Getting an DNA Ancestor test home kit from Ancestry.com or some comparable site seems like a great idea. You send them a cheek swab of your DNA and they send you back information about where your ancestors come from, and how much of one ethnicity you are over another.
But don’t be so quick to send your genetic code to these feckless mercenaries. There’s much more to the bargain than just a history lesson in your own genetic heritage. Before you swab that cheek and sign on the dotted line, read the fine print on the legal contracts that you get with your package.
According to the complex legalese you’ll be signing your name to, after these genetics companies gets your personal information- you’ll still own your own DNA- but they will own it as well.
Ancestry.com, the family history website is hawking their new DNA kit and service they call AncestryDNA- and it’s cheap- real cheap when you realize how much it costs to run laboratory tests like these. So what are they getting out of co-ownership of your DNA? Ready to go down the rabbit hole? Good.
Here’s what they get; a never-ending no royalties license to use your DNA for archiving, research, or to sell. But who would buy genetic information? Insurance companies.
Your genetic code reveals the genetic diseases that you and your relatives are most likely to develop at some point in life. That means if your child, or grandchild, or great grandchild were to attempt to purchase insurance, they might be hit with huge premiums because of some genetic weakness. After all, what could be more of a pre-existing condition?
What’s more, as DNA analysis technology advances, this type of information could be used to bar certain people from getting certain types of jobs, or entering certain courses of study. It could prevent them from obtaining opportunities they would otherwise be considered for.
But if threatening the wellbeing of your distant descendants doesn’t deter you- your genetic information could be used to prevent relatives getting health insurance today- should they attempt to get it. They don’t even have to have a relationship with you if you are found to have a genetic connection with anyone- your weaknesses could become their burden.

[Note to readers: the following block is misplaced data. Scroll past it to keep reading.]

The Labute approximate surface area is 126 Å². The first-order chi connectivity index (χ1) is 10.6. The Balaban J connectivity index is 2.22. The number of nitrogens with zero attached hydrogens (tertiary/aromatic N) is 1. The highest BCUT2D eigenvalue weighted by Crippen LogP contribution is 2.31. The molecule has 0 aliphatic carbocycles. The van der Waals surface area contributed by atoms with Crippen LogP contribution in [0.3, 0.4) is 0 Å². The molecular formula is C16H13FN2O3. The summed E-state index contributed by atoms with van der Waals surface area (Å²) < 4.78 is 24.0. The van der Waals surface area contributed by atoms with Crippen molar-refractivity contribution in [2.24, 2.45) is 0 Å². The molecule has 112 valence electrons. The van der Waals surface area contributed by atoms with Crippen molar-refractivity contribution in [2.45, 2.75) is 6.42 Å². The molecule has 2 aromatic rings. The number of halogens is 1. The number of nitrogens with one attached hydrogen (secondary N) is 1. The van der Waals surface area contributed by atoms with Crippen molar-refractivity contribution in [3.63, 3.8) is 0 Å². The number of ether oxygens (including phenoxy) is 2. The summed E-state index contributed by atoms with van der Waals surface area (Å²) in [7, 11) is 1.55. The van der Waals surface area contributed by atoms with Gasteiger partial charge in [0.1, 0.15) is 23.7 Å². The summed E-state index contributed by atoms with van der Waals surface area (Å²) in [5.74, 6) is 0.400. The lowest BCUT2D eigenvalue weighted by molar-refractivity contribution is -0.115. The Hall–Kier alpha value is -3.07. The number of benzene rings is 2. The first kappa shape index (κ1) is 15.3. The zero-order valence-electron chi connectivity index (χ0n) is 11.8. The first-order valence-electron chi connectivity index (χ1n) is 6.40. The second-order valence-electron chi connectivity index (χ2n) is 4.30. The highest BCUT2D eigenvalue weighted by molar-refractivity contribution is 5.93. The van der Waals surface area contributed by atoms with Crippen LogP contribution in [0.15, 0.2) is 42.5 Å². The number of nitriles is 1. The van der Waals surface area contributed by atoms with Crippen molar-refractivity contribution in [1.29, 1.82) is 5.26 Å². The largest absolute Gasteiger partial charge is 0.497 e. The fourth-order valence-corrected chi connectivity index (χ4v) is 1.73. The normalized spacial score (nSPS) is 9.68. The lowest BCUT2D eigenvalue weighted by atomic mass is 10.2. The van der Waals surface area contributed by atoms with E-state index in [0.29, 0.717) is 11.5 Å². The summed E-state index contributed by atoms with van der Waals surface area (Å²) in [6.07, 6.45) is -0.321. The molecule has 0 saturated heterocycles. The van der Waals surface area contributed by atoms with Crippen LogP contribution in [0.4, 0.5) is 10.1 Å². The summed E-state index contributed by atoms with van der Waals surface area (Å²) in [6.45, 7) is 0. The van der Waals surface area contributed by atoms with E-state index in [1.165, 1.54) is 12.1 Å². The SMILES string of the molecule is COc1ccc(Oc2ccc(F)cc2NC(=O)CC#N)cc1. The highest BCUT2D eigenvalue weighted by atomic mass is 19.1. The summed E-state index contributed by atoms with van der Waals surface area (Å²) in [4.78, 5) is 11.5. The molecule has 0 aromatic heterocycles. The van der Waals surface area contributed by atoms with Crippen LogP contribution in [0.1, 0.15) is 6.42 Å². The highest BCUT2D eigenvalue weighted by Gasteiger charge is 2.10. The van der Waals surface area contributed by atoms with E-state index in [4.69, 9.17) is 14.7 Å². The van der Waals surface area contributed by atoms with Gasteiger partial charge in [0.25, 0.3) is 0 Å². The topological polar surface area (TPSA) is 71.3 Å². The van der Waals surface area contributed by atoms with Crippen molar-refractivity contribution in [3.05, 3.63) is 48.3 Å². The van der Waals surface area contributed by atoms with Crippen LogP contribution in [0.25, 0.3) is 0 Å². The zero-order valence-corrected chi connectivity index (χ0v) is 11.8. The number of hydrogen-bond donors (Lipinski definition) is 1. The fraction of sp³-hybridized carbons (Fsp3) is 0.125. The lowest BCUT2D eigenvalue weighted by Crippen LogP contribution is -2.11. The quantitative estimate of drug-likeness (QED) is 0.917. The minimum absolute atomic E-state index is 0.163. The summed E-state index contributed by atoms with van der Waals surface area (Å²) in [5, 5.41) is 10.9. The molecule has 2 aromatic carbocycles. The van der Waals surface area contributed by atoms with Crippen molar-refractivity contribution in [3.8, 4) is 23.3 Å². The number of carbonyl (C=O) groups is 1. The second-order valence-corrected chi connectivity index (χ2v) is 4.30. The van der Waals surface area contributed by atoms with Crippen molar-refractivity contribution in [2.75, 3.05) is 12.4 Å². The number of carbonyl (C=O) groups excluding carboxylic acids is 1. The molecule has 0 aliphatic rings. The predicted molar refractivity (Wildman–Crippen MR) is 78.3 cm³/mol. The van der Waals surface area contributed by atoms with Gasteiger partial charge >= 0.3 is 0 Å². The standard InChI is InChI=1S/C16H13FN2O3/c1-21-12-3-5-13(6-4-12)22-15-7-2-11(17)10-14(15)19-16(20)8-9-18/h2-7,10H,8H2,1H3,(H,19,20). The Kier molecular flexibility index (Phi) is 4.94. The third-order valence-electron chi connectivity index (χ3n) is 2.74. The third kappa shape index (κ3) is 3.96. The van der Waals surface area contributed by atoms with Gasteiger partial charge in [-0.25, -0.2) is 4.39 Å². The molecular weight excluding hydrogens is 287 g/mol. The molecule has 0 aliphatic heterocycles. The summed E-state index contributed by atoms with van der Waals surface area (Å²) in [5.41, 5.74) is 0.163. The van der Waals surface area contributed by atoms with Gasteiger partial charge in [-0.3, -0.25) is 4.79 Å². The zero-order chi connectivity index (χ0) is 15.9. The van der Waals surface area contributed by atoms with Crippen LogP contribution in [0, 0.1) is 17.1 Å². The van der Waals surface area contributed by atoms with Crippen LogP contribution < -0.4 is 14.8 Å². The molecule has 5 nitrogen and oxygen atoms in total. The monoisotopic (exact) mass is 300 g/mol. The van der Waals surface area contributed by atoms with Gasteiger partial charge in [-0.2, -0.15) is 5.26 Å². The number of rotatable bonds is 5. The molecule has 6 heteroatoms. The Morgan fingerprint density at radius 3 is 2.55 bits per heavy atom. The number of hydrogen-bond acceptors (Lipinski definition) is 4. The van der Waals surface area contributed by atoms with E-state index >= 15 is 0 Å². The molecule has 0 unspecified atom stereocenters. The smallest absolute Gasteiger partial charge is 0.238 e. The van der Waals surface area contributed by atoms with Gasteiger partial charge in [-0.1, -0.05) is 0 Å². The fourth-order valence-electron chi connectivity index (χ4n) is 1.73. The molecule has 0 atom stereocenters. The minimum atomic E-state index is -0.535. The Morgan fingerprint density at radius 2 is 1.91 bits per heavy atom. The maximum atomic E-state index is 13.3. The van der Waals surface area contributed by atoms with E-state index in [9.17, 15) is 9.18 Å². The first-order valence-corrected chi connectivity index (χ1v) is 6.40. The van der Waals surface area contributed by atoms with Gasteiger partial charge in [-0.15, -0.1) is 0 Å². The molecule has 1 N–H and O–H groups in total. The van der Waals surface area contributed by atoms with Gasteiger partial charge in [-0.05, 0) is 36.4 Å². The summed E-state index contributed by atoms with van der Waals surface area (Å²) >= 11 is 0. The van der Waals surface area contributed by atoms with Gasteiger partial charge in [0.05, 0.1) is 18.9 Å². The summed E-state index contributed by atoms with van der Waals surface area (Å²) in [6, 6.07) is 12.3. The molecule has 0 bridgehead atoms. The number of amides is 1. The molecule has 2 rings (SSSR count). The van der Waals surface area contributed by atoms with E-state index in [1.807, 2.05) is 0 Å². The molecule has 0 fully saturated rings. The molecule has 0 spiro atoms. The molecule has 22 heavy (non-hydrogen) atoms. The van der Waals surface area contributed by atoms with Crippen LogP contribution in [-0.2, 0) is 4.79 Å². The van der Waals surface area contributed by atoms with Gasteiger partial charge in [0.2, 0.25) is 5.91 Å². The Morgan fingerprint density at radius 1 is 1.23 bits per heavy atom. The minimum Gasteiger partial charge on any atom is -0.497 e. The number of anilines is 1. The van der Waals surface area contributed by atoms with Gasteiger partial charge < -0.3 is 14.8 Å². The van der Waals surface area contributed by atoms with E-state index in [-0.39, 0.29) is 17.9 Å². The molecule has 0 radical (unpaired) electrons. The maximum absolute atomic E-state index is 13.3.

The information could eventually find its way into the hands of law enforcement, or the federal government. Does the word pre-crime mean anything to you? Got a big tax bill? The IRS might look at your genetic profile, decide that you’re a risk for non-payment and impose harsher demands on you.
If all of this seems slightly over the top to you, you may have a point. However, Ancestry.com is open about the fact that they are transforming their organization into a medical research giant.
Ancestry.com SEO Tim Sullivan said this about the transformation from niche website to something more, “We actually do think that health is a pretty natural extension of the core mission to help everyone discover, preserve and share their family history. We’re exploring ways that we could participate in health and provide our users with health insights, for sure….ways that we could leverage the data we’ve aggregated to support research efforts, similar to what 23andMe has done with Genentech and others.”
Ancestry.com has already started offering information on genetic markers for possible conditions like ovarian cancer and Alzheimer’s disease. These do not need any approval to be used as diagnostic tests. That means, there’s no reason insurance companies might not take an interest in acquiring as much DNA as they possibly can.
The more people who buy the service, the more complete their records are- and the more people might be denied health insurance or be labeled as a risk for [insert any risky endeavor here].
All they have to do is establish a genetic connection between an at-risk person and a relative. Once a relational connection is made, the relative is now a genetic risk as well. That means, the more people sell their DNA, the more tyrannical the results may become.
Your life may no longer be seen as a long string of endeavors and risks. You will be looked on by corporations and governments as a set of very specific liabilities.
But, of course, there’s more. DNA data is also of interest to the military for the development of genetic marker data that can allow them to create bioweapons that target certain genes.
Not convinced? Snopes said all of this is bullhonkery, and if that CIA asset is good for one thing- it’s contraindications.
~ Health Scams Exposed